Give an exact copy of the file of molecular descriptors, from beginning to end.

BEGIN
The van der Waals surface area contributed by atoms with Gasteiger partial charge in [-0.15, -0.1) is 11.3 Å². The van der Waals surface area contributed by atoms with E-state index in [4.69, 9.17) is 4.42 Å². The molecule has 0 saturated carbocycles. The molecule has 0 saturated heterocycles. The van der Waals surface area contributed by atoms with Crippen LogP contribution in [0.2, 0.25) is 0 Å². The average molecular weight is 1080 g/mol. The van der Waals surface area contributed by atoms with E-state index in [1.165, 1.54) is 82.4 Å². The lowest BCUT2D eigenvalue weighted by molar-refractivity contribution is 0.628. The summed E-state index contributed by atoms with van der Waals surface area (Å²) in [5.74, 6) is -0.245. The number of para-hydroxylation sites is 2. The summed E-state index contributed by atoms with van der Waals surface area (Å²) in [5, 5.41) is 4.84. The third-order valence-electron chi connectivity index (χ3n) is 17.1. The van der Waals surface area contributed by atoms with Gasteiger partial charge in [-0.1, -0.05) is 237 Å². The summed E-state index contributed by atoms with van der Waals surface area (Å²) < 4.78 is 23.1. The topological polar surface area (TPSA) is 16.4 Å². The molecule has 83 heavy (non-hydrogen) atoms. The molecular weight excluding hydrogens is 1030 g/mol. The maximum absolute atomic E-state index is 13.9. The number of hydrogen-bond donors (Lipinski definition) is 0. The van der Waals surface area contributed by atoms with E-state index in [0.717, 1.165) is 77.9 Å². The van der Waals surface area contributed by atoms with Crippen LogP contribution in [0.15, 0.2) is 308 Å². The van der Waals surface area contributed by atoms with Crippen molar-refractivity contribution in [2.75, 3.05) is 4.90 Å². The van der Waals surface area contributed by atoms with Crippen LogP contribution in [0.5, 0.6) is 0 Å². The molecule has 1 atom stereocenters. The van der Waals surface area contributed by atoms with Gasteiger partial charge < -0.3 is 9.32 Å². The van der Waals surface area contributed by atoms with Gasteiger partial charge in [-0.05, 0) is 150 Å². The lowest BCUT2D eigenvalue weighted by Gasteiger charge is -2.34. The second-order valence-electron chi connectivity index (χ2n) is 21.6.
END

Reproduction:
The van der Waals surface area contributed by atoms with Gasteiger partial charge in [-0.15, -0.1) is 11.3 Å². The van der Waals surface area contributed by atoms with E-state index in [4.69, 9.17) is 4.42 Å². The molecule has 0 saturated carbocycles. The molecule has 0 saturated heterocycles. The van der Waals surface area contributed by atoms with Crippen LogP contribution in [0.2, 0.25) is 0 Å². The average molecular weight is 1080 g/mol. The van der Waals surface area contributed by atoms with E-state index in [1.165, 1.54) is 82.4 Å². The lowest BCUT2D eigenvalue weighted by molar-refractivity contribution is 0.628. The summed E-state index contributed by atoms with van der Waals surface area (Å²) in [5.74, 6) is -0.245. The number of para-hydroxylation sites is 2. The summed E-state index contributed by atoms with van der Waals surface area (Å²) in [5, 5.41) is 4.84. The third-order valence-electron chi connectivity index (χ3n) is 17.1. The van der Waals surface area contributed by atoms with Gasteiger partial charge in [-0.1, -0.05) is 237 Å². The summed E-state index contributed by atoms with van der Waals surface area (Å²) < 4.78 is 23.1. The topological polar surface area (TPSA) is 16.4 Å². The molecule has 83 heavy (non-hydrogen) atoms. The molecular weight excluding hydrogens is 1030 g/mol. The maximum absolute atomic E-state index is 13.9. The number of hydrogen-bond donors (Lipinski definition) is 0. The van der Waals surface area contributed by atoms with E-state index in [0.717, 1.165) is 77.9 Å². The van der Waals surface area contributed by atoms with Crippen LogP contribution in [0.15, 0.2) is 308 Å². The van der Waals surface area contributed by atoms with Crippen molar-refractivity contribution in [2.75, 3.05) is 4.90 Å². The van der Waals surface area contributed by atoms with Crippen LogP contribution in [0.5, 0.6) is 0 Å². The molecule has 1 atom stereocenters. The van der Waals surface area contributed by atoms with Gasteiger partial charge < -0.3 is 9.32 Å². The van der Waals surface area contributed by atoms with Gasteiger partial charge in [-0.05, 0) is 150 Å². The lowest BCUT2D eigenvalue weighted by Gasteiger charge is -2.34. The second-order valence-electron chi connectivity index (χ2n) is 21.6.